City Abandons Plan For Tax Hike, Infrastructure Projects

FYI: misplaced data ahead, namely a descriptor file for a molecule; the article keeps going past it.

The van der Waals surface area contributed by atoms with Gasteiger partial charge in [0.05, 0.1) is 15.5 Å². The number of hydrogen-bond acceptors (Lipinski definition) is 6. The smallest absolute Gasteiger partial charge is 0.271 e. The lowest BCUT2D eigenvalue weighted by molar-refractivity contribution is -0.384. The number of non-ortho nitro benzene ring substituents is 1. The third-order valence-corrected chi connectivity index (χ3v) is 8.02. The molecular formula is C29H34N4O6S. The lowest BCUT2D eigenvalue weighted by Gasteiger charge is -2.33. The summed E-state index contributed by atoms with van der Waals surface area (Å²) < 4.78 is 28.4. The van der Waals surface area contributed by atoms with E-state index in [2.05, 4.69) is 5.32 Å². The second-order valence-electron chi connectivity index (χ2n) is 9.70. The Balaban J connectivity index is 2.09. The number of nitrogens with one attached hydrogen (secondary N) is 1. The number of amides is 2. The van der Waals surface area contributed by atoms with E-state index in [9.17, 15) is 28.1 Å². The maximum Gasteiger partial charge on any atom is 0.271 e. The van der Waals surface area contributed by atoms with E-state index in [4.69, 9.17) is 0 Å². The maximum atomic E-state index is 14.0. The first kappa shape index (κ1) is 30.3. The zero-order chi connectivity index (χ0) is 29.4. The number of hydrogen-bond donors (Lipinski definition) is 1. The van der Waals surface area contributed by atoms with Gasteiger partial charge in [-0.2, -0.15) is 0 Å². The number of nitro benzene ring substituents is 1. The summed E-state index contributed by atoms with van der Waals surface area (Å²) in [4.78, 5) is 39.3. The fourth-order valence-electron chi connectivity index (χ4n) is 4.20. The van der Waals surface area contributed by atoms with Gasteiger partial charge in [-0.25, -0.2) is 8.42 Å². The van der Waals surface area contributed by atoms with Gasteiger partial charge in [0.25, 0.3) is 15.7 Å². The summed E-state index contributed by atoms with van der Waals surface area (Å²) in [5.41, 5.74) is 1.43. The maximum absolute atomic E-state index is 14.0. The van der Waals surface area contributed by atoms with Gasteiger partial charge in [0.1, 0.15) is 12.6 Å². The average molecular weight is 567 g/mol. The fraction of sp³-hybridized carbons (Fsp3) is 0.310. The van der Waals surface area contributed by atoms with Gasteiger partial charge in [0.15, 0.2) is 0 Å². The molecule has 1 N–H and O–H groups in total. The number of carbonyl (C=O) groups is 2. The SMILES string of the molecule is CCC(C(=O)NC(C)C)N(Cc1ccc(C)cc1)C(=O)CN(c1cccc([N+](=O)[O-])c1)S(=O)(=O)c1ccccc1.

Charlotte residents will not see an increase in their property tax rate next year. The city council Monday night abandoned a proposed 8 percent tax hike and $926 million in infrastructure projects the taxes would have funded. It was a surprise move capping a tense two weeks that began with another surprise vote on June 11 when the council rejected the proposed city budget. Ever since it became clear two weeks ago that the full 8 percent tax hike couldn't get enough votes to pass, there's been much talk among city council members about "negotiation" and "compromise." But it ultimately came down to all or nothing. Seven of eleven council members voted to drop the infrastructure improvement package and the entire tax increase rather than do any nipping and tucking. Councilman David Howard made the suggestion. "We need to do what's good for the whole community," said Howard, after the meeting. "When we started taking pieces out of it we started playing politics to me. . . that's not the way you do planning. I'd rather take the time to do the plan to do it right so we can benefit this full community over the long term." No streetcar through Uptown. No bridges over I-85 in northeast Charlotte. No redevelopment of Bojangles Coliseum. No new police stations. None of the $926 million-worth of projects recommended by the mayor and city manager will happen next year. It was not the outcome Mayor Anthony Foxx hoped for, but he'd already vetoed the only other proposal that had enough votes to pass. That plan would have raised taxes by 2.4 cents per $100 of assessed value rather than the 3.6 cents in the mayor's preferred proposal. The smaller tax hike would have sacrificed the streetcar and a number of other projects Foxx thinks are essential to the city. He's hoping another year or two of deliberation will bring the council around to his view. "Some people were literally making their minds up as they were sitting across the dais," said Foxx. "That's just not a way to build a budget. So perhaps with a little more focus now that everybody's awake, we can spend some time working through the issues." The decision to scrap the tax hike was a welcome surprise to the council's two Republicans - Warren Cooksey and Andy Dulin. Weeks earlier they'd made a similar motion and it failed. Over the last few days, both had grudgingly agreed to support a 2.4 cent property tax increase because the county's corresponding tax cut would make it a wash for Charlotte residents. "I'm kinda stunned by it," said Cooksey after the meeting. "But I'm pleased the voters of Charlotte won't see a tax increase next year." The council did approve a $1.15 billion operating budget for the city, which includes pay raises for city employees and benefits for their same-sex partners.